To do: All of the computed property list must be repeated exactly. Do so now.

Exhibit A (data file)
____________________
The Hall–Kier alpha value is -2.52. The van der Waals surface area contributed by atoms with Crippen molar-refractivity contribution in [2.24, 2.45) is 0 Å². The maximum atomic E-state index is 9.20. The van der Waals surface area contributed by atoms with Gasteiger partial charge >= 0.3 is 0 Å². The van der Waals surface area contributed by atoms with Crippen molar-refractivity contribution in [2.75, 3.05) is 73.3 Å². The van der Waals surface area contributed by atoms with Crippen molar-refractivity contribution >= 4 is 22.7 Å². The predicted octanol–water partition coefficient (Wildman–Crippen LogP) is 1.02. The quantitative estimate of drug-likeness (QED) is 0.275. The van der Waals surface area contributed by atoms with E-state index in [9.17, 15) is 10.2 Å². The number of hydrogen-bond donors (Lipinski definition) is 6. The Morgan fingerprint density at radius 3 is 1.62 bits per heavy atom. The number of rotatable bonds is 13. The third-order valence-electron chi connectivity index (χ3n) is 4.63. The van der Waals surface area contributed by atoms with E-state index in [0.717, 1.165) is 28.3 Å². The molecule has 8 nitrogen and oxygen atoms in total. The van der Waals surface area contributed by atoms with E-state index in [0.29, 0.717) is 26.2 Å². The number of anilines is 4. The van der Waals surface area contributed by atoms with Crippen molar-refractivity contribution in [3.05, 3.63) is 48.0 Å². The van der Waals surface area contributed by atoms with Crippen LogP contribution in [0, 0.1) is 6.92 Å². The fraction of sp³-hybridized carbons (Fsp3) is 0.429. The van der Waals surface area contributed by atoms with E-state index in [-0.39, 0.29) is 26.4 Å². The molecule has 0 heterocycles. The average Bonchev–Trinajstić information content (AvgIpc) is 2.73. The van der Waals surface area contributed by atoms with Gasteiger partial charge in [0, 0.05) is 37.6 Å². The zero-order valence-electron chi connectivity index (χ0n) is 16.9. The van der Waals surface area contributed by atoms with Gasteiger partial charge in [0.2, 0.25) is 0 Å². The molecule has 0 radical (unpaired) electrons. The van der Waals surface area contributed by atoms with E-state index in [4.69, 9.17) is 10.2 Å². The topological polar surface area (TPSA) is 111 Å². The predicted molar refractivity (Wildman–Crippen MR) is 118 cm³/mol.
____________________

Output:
The Hall–Kier alpha value is -2.52. The van der Waals surface area contributed by atoms with Crippen molar-refractivity contribution in [2.24, 2.45) is 0 Å². The maximum atomic E-state index is 9.20. The van der Waals surface area contributed by atoms with Gasteiger partial charge >= 0.3 is 0 Å². The van der Waals surface area contributed by atoms with Crippen molar-refractivity contribution in [2.75, 3.05) is 73.3 Å². The van der Waals surface area contributed by atoms with Crippen molar-refractivity contribution >= 4 is 22.7 Å². The predicted octanol–water partition coefficient (Wildman–Crippen LogP) is 1.02. The quantitative estimate of drug-likeness (QED) is 0.275. The van der Waals surface area contributed by atoms with E-state index in [9.17, 15) is 10.2 Å². The number of hydrogen-bond donors (Lipinski definition) is 6. The Morgan fingerprint density at radius 3 is 1.62 bits per heavy atom. The number of rotatable bonds is 13. The third-order valence-electron chi connectivity index (χ3n) is 4.63. The van der Waals surface area contributed by atoms with E-state index in [0.717, 1.165) is 28.3 Å². The molecule has 8 nitrogen and oxygen atoms in total. The van der Waals surface area contributed by atoms with E-state index in [0.29, 0.717) is 26.2 Å². The number of anilines is 4. The van der Waals surface area contributed by atoms with Crippen molar-refractivity contribution in [3.05, 3.63) is 48.0 Å². The van der Waals surface area contributed by atoms with Crippen LogP contribution in [0, 0.1) is 6.92 Å². The fraction of sp³-hybridized carbons (Fsp3) is 0.429. The van der Waals surface area contributed by atoms with E-state index in [-0.39, 0.29) is 26.4 Å². The molecule has 0 heterocycles. The average Bonchev–Trinajstić information content (AvgIpc) is 2.73. The van der Waals surface area contributed by atoms with Gasteiger partial charge in [0, 0.05) is 37.6 Å². The zero-order valence-electron chi connectivity index (χ0n) is 16.9. The van der Waals surface area contributed by atoms with Gasteiger partial charge in [0.2, 0.25) is 0 Å². The molecule has 0 radical (unpaired) electrons. The van der Waals surface area contributed by atoms with E-state index in [4.69, 9.17) is 10.2 Å². The topological polar surface area (TPSA) is 111 Å². The predicted molar refractivity (Wildman–Crippen MR) is 118 cm³/mol.